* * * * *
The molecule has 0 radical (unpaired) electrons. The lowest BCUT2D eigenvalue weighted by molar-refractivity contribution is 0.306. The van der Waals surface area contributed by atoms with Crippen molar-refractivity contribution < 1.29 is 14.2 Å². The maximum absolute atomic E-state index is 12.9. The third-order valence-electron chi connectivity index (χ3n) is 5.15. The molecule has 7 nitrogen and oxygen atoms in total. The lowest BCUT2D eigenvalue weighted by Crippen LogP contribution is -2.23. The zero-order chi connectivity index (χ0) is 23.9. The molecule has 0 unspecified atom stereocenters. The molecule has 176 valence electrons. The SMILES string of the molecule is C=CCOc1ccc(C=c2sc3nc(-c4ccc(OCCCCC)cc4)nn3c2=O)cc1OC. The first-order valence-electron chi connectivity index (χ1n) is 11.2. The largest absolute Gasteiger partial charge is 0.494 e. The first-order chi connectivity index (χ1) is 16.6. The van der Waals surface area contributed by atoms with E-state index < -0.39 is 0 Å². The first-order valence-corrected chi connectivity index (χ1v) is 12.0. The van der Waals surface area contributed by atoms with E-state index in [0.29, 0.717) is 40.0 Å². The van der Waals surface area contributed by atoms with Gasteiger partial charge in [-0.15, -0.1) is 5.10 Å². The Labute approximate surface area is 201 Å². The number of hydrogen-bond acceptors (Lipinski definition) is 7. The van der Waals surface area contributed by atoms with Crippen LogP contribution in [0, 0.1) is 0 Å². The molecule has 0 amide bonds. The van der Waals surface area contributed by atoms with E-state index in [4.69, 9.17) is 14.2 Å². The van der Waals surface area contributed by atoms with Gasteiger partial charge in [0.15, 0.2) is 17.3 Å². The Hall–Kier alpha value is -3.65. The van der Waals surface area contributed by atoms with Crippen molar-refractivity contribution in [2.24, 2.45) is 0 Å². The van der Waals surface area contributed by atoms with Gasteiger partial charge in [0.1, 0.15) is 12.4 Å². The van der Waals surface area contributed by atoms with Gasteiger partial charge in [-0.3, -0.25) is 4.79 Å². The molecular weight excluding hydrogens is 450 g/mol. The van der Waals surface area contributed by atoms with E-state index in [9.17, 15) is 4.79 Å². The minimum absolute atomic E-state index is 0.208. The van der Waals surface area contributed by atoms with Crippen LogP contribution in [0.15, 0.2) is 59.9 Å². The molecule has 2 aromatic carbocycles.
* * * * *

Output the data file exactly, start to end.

The molecule has 0 radical (unpaired) electrons. The lowest BCUT2D eigenvalue weighted by molar-refractivity contribution is 0.306. The van der Waals surface area contributed by atoms with Crippen molar-refractivity contribution < 1.29 is 14.2 Å². The maximum absolute atomic E-state index is 12.9. The third-order valence-electron chi connectivity index (χ3n) is 5.15. The molecule has 7 nitrogen and oxygen atoms in total. The lowest BCUT2D eigenvalue weighted by Crippen LogP contribution is -2.23. The zero-order chi connectivity index (χ0) is 23.9. The molecule has 0 unspecified atom stereocenters. The molecule has 176 valence electrons. The SMILES string of the molecule is C=CCOc1ccc(C=c2sc3nc(-c4ccc(OCCCCC)cc4)nn3c2=O)cc1OC. The first-order valence-electron chi connectivity index (χ1n) is 11.2. The largest absolute Gasteiger partial charge is 0.494 e. The first-order chi connectivity index (χ1) is 16.6. The van der Waals surface area contributed by atoms with E-state index < -0.39 is 0 Å². The first-order valence-corrected chi connectivity index (χ1v) is 12.0. The van der Waals surface area contributed by atoms with E-state index in [0.29, 0.717) is 40.0 Å². The van der Waals surface area contributed by atoms with Gasteiger partial charge in [-0.15, -0.1) is 5.10 Å². The Labute approximate surface area is 201 Å². The number of hydrogen-bond acceptors (Lipinski definition) is 7. The van der Waals surface area contributed by atoms with Crippen LogP contribution in [0, 0.1) is 0 Å². The molecule has 0 amide bonds. The van der Waals surface area contributed by atoms with E-state index in [4.69, 9.17) is 14.2 Å². The van der Waals surface area contributed by atoms with Gasteiger partial charge in [0.15, 0.2) is 17.3 Å². The Hall–Kier alpha value is -3.65. The van der Waals surface area contributed by atoms with Crippen molar-refractivity contribution in [2.24, 2.45) is 0 Å². The van der Waals surface area contributed by atoms with Gasteiger partial charge in [0.1, 0.15) is 12.4 Å². The van der Waals surface area contributed by atoms with Gasteiger partial charge in [-0.3, -0.25) is 4.79 Å². The molecular weight excluding hydrogens is 450 g/mol. The van der Waals surface area contributed by atoms with E-state index in [9.17, 15) is 4.79 Å². The minimum absolute atomic E-state index is 0.208. The van der Waals surface area contributed by atoms with Crippen LogP contribution in [0.15, 0.2) is 59.9 Å². The molecule has 2 aromatic carbocycles.